the demise of Entertainment WeeklyPosted: April 15, 2022 Filed under: Media Leave a comment
The magazine business is not what it once was. There has been a lot of consolidation in the industry and magazines have ceased publication of their print editions.
Our favorite cooking magazine for many years was Cooking Light. It was one of many magazines that Time Inc. published. Time Inc., however, wanted it to close out its business and sold all of its magazines to Meredith Corporation, known for magazines like Better Homes and Gardens and Ladies’ Home Journal. Meredith sold off magazines like Time and Sports Illustrated that didn’t fit its lifestyle niche. Other magazines it shut down, including Cooking Light. For some reason I didn’t receive notice of the shutdown, and it was only several months later that I said to myself, “Hey, we haven’t gotten a Cooking Light for a while!” I did an online search and quickly found out why. (Meredith has since revived Cooking Light in a sort of overpriced quarterly zombie form without the extensive test kitchen and writing staff that caused them to shut it down in the first place.)
One of the Time Inc. publications that Meredith kept was Entertainment Weekly, a magazine that Terry and I have subscribed to for many years. However, last October Dotdash, a company controlled by media maven Barry Diller, bought Meredith and all of its magazines, creating Dotdash Meredith. In February the new company announced that Entertainment Weekly, along with Eating Well, Health, and Parents would cease print publication and exist only online. Dotdash Meredith CEO Neil Vogel said in a memo to employees, “We have said from the beginning, buying Meredith was about buying brands, not magazines or websites.”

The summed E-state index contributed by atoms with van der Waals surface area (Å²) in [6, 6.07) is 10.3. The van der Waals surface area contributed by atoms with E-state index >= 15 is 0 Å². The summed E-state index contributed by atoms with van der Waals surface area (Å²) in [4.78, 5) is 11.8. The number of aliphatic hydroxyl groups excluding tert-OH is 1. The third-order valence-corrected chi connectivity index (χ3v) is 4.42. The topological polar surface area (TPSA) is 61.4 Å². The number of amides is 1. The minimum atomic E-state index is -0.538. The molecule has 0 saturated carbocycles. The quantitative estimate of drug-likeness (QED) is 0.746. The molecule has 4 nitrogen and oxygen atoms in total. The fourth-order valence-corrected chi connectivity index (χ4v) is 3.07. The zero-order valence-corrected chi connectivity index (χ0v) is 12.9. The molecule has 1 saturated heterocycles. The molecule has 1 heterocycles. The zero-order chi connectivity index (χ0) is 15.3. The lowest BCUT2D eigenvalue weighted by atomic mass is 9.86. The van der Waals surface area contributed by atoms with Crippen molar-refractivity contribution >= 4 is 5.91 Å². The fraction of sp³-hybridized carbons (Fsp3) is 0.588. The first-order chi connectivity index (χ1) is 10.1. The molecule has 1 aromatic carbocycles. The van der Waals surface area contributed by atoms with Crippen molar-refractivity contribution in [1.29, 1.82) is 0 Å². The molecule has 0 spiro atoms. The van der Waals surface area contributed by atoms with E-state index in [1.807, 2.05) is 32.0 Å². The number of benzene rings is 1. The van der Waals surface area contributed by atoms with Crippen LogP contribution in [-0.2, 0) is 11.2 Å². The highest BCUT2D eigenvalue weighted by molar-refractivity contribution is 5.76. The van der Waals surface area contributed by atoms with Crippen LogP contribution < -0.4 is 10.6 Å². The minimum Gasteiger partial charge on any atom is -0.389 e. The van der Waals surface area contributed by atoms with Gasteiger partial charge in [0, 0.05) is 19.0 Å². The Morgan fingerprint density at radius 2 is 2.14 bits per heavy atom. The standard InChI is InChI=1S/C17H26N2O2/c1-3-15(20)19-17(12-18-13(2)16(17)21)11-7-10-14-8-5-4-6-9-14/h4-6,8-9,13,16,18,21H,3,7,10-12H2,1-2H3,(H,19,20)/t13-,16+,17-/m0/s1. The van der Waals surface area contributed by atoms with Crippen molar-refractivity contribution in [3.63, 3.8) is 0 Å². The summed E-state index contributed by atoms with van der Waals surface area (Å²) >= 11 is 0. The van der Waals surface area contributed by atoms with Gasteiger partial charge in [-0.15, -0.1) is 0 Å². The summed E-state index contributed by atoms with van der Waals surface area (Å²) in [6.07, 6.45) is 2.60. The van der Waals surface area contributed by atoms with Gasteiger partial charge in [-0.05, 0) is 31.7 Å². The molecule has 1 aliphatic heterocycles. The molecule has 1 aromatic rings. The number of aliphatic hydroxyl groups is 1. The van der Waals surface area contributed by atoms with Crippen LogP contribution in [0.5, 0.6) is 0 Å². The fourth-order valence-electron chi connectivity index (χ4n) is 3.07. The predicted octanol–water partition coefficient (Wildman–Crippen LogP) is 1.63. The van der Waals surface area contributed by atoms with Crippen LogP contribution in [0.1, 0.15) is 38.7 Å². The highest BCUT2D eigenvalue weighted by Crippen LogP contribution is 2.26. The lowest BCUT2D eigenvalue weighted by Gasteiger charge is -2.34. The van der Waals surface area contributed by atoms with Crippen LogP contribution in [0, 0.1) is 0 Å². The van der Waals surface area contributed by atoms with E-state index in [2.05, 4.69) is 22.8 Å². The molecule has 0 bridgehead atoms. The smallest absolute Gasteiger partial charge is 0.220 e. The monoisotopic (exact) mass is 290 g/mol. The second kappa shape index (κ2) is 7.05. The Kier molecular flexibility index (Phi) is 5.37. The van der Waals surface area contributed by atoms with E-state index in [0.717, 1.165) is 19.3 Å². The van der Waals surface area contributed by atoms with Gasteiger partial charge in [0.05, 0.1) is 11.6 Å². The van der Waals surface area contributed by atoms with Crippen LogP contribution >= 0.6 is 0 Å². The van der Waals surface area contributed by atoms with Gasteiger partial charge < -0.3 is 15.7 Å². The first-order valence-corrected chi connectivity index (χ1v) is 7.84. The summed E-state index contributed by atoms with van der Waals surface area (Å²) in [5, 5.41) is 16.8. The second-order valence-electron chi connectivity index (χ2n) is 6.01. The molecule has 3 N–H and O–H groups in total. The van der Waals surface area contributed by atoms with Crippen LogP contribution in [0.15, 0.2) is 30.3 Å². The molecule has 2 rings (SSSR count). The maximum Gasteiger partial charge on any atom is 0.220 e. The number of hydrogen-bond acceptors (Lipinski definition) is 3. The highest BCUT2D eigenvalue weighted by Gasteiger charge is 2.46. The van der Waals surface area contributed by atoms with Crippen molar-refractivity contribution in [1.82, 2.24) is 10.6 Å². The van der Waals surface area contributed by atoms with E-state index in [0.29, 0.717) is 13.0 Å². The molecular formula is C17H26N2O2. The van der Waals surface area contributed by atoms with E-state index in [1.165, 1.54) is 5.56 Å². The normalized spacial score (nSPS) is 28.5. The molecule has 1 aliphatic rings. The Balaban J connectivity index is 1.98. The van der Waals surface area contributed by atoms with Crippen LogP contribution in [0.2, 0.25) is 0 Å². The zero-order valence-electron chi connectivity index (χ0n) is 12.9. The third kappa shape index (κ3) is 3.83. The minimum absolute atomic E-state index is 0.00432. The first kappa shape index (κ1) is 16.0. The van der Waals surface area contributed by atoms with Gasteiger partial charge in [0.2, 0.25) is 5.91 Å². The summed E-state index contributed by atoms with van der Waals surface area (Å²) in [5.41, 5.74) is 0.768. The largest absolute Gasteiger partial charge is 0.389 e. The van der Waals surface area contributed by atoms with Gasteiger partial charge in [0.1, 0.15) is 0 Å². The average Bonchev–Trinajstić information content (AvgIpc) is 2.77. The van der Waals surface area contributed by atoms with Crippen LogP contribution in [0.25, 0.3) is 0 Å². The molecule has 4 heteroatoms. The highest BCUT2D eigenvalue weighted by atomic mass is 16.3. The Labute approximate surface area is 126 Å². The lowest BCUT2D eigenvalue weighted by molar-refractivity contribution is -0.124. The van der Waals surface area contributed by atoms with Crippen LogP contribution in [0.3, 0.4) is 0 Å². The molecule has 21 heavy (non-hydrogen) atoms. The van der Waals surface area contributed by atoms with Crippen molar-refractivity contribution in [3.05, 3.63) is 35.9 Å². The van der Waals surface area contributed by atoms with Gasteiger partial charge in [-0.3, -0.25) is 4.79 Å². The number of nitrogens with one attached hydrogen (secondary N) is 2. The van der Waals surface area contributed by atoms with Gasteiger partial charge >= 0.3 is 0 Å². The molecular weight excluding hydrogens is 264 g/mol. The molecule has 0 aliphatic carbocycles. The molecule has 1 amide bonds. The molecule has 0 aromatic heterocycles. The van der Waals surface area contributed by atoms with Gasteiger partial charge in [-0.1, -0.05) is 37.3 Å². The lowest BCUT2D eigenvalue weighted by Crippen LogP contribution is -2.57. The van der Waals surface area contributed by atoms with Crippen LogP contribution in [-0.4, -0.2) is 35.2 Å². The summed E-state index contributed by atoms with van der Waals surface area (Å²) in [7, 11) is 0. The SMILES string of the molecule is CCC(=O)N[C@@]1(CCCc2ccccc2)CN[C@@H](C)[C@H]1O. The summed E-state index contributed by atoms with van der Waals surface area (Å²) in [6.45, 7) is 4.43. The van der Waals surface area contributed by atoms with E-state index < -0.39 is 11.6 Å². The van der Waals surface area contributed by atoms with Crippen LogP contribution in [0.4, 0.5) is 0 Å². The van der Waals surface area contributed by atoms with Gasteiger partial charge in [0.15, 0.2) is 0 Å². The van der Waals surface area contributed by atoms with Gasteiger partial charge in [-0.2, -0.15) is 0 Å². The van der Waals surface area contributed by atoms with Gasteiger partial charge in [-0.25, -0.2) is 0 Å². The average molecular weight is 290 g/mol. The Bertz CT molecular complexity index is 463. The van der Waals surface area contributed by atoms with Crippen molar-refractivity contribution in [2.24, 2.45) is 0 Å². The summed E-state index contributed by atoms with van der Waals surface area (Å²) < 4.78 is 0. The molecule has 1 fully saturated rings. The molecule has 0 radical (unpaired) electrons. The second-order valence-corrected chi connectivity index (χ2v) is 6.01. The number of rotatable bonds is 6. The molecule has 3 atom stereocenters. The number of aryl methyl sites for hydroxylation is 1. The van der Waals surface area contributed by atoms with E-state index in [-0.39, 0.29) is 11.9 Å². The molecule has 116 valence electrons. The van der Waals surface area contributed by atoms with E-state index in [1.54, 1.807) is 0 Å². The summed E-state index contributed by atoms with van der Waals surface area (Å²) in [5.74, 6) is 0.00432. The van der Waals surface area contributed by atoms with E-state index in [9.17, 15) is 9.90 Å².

The final issue of EW was the April edition. (Oddly, Entertainment Weekly kept that name even after it went monthly.) Production was nearly complete on that issue when Vogel made the announcement, so the end of the road merited only a single obtuse mention on the back page compilation of trending topics.
Since we had a year left on our subscription, Terry and I were wondering how the fine folks at Dotdash Meredith would handle that. They kept us wondering until here in mid-April when we finally received a postcard (printed about as cheaply as it could possibly be) telling us that the balance of our subscription would arrive in the form of People magazine. People. Gee, thanks, guys. The card did say that we could request a refund instead, but as I had renewed a couple of times at a highly discounted rate, it hardly seems worth the trouble.
It’s a digital world, but then I am as guilty as anyone of going digital.